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Power outage cripples manufacturing in quake-hit Hokkaido

Tokyo — Manufacturing operations in Hokkaido island in north Japan are likely to be suspended for about a week, due to power outage in the entire region following a 6.7 magnitude earthquake at around 03:08 am local time Thursday (1108 GMT Wednesday).

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Japan's Toyota Motor halted operation of its automotive component manufacturing plant in Tomakomai City, and steel plants of Nippon Steel and Sumitomo Metal Corp, Japan Steel Works, and Mitsubishi Steel, all located in Muroran City, shut down due to the Hokkaido-wide power outage.

Three Japanese beer brewers Kirin, Asahi and Sapporo, the main end-users of aluminum sheets used for cans, also halted production at their Hokkaido plants.

"We have not been able to secure power. We will be flexible on our plant operation as there is no clear visibility," said a Toyota Motor spokeswoman, adding that there were no plans yet to shift production to other plants outside of Hokkaido.

The plant manufactures transmission, accelerator systems and other automotive components.

The quake epicenter was in southwestern Hokkaido where many coal/oil-fueled power plants were located. The biggest Tomatoh power plant suffered damages, the Ministry of Economy, Trade and Industry said.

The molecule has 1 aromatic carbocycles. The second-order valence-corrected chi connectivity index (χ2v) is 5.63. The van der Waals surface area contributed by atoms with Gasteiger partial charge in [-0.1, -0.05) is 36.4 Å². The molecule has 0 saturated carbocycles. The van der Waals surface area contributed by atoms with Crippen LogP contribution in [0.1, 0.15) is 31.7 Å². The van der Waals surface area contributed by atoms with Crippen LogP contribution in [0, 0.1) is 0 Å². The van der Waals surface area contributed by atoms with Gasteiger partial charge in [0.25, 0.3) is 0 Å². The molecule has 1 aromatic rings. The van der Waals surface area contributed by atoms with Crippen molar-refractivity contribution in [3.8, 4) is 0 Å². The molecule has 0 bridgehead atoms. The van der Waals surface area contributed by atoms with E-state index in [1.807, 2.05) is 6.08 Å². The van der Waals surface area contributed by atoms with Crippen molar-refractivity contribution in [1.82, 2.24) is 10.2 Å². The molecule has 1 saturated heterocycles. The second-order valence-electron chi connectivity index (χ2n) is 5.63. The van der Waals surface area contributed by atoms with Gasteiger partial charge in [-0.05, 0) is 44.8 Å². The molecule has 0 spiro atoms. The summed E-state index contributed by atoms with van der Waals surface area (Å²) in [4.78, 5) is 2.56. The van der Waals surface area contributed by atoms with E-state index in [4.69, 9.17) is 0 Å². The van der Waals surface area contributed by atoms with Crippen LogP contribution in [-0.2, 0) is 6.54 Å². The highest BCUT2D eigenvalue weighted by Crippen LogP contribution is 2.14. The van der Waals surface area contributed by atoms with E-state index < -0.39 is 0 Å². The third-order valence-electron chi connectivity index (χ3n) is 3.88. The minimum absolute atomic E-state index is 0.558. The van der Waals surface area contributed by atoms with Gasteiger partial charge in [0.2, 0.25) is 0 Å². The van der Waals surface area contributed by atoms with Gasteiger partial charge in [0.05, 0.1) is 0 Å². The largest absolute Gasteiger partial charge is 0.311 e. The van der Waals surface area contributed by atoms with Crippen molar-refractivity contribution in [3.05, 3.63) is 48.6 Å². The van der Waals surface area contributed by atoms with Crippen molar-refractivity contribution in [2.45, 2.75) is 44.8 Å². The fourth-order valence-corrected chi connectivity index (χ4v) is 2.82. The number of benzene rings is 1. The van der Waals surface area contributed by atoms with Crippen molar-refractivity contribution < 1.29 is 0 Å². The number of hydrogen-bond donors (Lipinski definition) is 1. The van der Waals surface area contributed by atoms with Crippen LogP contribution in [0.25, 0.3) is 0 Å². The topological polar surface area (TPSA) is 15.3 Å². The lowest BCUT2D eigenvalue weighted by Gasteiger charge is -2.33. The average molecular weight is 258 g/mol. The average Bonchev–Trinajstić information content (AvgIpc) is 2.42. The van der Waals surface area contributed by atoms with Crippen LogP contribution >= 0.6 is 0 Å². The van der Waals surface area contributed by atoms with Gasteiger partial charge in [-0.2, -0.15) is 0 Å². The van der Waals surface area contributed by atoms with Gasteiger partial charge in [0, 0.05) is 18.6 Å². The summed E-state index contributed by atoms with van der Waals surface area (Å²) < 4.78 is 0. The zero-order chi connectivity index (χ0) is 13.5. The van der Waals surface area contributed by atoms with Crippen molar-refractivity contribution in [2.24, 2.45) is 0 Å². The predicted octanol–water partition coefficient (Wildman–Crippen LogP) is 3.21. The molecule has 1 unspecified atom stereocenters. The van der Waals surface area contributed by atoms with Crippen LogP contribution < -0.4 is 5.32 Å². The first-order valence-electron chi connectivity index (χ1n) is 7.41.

Hokkaido Electric Power (HEPCO) has restarted Thursday hydropower plants that have been idled.

"Power transmission lines have escaped major damages, and once power generation operations restart, there will be power supply," METI said in a statement Thursday.

It would take about a week to full recovery, however, said the METI minister Hiroshige Seko on national television.

A spokesman of local electric arc furnace steelmaker Japan Steel Works said there has been no casualties at the company's Muroran plant.

"There is nothing [we can] do, however, without power supply," he said.

HEPCO has been JSW's sole power supplier.

JSW and Mitsubishi Steel are one of the major spot buyers of high-carbon ferrochrome in Japan. JSW also uses ferromolybdenum for specialty steel production.

A Kirin Brewery spokeswoman said there was no plan yet to shift production to plants outside of Hokkaido.

"It is not that the country is going short of beer," she said.

One aluminum canmaker source said there has been no immediate change in his company's operation due to the earthquake.

Food processing, tourism, pulp and steel count as the main industries of Hokkaido.

--Mayumi Watanabe,

--Edited by Maurice Geller,